Assisting Edison during these early recording sessions were Theo Wangemann and Walter Miller. They recognized the symbolic significance of these three cylinder records, which have long been carefully preserved together - stored in this small wood and glass display case at the historic Edison Laboratory in West Orange, New Jersey.
Edison’s Laboratory Music Room, the same room in which this recording was made of Miss Effie Stewart of New York City performing the Pattison Waltz on February 25, 1889. (The Effie Stewart cylinder is in the center in the above photo of the display case.)
[This sound clip is as seen/heard by the IRENE3D technology.]
About the Recording
“Miss Stewart was an accomplished singer—a soprano soloist at St. Patrick’s Cathedral in New York. Her cylinder recordings were played at public exhibitions in the U.S., in October and December 1888; others were later sent for exhibition in England and Russia. Stewart’s recordings for Edison rank among the earliest successful efforts to capture and preserve 'serious' vocal music.” (Bill Klinger, ARSC, National Recording Registry: 2002 Nomination for Edison American Exhibition recordings, 1888-1889.)
Photos and sound clip courtesy of Thomas Edison National Historical Park, National Park Service, United States Department of the Interior.
Top photo: Thomas A. Edison with "Perfected" phonograph and "yellow paraffin" cylinders at the West Orange Laboratory, June 16, 1888. NPS photograph 14.650/003
Music Room Photo: Circa 1889, NPS Photograph 29.430/001
Display Case for Phonograph Cylinders: NPS Object EDIS 475 NPS catalog description: Display case for three early phonograph cylinders, one reproducer and one recorder. Finished oak frame with glass front and glass sides. Interior wood is painted off-white. Top and sides are sealed shut with screws in bottom. Case holds EDIS 564, EDIS 565 and EDIS 566: three "yellow paraffin"-type wax cylinder phonograph records from 1888 and early 1889 in good condition. In front of cylinders in case are phonograph recorder EDIS 567 and phonograph reproducer EDIS 568, both from circa 1888 or early 1889. Label in case reads: "Recorder and reproducer. Three records made on the first perfected phonograph in 1888/9". This case is described by Walter H. Miller in article: "The Talking Machine World", October 15, 1913, p. 13. In January 2003 the Library of Congress included these three cylinders recordings in the National Recording Registry.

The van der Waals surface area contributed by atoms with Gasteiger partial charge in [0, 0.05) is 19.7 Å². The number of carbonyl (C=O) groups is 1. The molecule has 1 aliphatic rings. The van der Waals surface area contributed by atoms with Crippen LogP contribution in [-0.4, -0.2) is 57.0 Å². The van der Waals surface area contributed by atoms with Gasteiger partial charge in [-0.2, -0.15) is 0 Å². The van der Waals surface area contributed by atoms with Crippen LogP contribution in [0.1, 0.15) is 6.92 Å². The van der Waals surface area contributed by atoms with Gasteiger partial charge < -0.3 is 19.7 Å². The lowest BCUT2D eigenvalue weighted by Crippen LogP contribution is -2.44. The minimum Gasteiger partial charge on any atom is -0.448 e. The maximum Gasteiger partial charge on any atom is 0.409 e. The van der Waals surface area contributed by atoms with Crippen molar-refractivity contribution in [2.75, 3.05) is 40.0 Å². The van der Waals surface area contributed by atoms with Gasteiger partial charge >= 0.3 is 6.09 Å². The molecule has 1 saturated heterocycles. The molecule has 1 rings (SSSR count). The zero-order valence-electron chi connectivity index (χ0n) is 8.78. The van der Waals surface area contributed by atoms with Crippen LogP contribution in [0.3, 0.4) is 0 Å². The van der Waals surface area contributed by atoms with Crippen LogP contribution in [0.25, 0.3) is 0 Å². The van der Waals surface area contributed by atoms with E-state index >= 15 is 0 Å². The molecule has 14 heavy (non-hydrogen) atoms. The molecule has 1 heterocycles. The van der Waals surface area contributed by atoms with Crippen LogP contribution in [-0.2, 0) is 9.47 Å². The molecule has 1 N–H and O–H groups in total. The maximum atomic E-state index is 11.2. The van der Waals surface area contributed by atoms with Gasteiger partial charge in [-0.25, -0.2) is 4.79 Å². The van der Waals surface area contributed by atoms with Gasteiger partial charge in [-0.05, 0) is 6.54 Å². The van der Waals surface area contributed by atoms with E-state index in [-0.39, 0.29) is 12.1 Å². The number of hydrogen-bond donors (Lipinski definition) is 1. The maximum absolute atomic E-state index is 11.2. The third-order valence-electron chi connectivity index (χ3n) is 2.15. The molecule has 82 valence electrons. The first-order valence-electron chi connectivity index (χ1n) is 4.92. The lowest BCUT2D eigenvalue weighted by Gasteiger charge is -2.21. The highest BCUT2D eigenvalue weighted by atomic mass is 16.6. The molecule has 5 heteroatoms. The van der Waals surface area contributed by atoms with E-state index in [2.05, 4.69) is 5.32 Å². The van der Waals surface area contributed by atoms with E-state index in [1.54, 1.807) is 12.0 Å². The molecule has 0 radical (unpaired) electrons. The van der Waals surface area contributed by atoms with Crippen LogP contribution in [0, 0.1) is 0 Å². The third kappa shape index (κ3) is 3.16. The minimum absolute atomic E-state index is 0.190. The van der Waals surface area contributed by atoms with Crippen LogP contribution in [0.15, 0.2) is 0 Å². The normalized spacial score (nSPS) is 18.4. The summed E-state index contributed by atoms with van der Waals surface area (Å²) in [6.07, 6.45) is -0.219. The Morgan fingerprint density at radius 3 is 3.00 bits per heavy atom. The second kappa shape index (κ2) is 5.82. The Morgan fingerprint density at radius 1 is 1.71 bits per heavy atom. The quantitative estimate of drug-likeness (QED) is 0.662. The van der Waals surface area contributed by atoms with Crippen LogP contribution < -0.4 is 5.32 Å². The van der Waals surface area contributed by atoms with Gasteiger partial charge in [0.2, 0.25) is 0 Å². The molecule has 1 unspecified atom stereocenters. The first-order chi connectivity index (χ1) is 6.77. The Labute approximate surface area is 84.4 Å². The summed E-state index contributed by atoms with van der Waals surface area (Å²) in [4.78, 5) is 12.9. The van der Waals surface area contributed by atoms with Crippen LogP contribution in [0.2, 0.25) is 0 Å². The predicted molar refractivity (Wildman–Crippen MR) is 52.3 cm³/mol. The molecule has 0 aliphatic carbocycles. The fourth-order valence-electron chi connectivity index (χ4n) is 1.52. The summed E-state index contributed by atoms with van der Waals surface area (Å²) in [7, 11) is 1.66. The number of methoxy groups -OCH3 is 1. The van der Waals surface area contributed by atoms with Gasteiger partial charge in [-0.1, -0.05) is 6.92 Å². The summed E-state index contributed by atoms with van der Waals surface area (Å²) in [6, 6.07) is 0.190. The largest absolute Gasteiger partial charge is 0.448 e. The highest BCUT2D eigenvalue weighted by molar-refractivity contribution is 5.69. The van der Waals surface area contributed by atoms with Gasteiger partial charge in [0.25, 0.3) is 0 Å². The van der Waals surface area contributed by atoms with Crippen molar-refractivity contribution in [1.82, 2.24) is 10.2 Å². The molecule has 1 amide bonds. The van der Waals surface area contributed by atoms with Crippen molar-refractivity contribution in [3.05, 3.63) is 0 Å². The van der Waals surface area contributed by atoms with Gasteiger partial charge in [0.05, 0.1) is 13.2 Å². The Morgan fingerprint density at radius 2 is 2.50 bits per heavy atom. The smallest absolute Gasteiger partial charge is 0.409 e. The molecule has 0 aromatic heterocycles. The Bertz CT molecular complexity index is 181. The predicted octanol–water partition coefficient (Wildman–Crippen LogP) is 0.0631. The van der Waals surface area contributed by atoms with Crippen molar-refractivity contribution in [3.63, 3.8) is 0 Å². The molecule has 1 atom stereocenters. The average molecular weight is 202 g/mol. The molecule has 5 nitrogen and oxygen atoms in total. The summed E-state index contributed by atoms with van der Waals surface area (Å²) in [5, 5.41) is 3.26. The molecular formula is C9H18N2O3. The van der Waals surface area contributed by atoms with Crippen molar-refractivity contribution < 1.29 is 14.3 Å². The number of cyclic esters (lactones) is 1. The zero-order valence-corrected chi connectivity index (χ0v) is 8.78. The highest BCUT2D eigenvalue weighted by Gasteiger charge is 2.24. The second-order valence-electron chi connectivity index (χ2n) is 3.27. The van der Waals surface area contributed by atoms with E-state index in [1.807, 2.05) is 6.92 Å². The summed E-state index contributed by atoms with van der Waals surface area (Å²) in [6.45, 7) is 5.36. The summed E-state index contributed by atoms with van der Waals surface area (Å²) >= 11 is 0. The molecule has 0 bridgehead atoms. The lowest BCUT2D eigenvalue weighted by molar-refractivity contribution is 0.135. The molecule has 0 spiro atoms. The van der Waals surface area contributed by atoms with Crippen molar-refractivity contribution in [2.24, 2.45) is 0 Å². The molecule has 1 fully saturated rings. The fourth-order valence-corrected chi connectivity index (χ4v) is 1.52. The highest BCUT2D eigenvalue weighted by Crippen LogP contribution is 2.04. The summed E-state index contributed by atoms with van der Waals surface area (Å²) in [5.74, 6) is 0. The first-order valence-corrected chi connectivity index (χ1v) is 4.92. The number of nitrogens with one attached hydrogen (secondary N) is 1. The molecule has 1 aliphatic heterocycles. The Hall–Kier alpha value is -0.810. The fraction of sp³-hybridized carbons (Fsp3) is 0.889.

Cracked and Damaged: The Mystery Cylinder
His Name is Embroidered on My Mantle So Green...
This week, the Lab is trying out IRENE’s capacity to image cracked or damaged cylinders. Because of IRENE’s ‘touchless’ system, the recordings on cylinders that were thought to be unplayable are able to be safely imaged and turned into sound.
While a cylinder phonograph (spinning at nearly three revolutions per second) would probably damage the recording or the stylus on a cracked cylinder like this one, and probably not correctly track the groove across the crack, IRENE's contact-free approach allows us to bypass the damage and continue playing.
Almost all the singers and musicians featured in Middlebury College's Helen Hartness Flanders Ballad Collection have been identified and cross-referenced. But on several cylinders, such as this one, the singer is unknown.
This is a perfect example of IRENE's 'discovery' capability. We can learn what's on recordings that don't have descriptive metadata and haven't been played for a variety of reasons, including fragile or broken media, or a lack of playback equipment.
We have pieced together a transcription of the lyrics here:
As I went a-walking one evening in June To view the fine fields and the meadows so green I spied a fair damsel, she appeared like a queen With her costly fine robes and her mantle so green
(My pretty fair maid?) will you come along with me? I’ll dress you in rich attire, and married we’ll be (forgets words – oops!) (restarts verse)
My pretty fair maid, will you come along with me? We’ll join hands in wedlock, and married we’ll be I’ll dress you in rich attire, you’ll appear like a queen With your costly fine robes and your mantle so green
She answered – please no, sir, you must be refused For I’ll wed with no man you must be excused Through the green fields I wander for to shun all men’s view For the lad that I love died in famed Waterloo
If you are not married, pray tell your love’s name For I (was in the?) battle and I’d know the name(?) Draw near to my garment and there you will see His name is embroidered on my mantle so green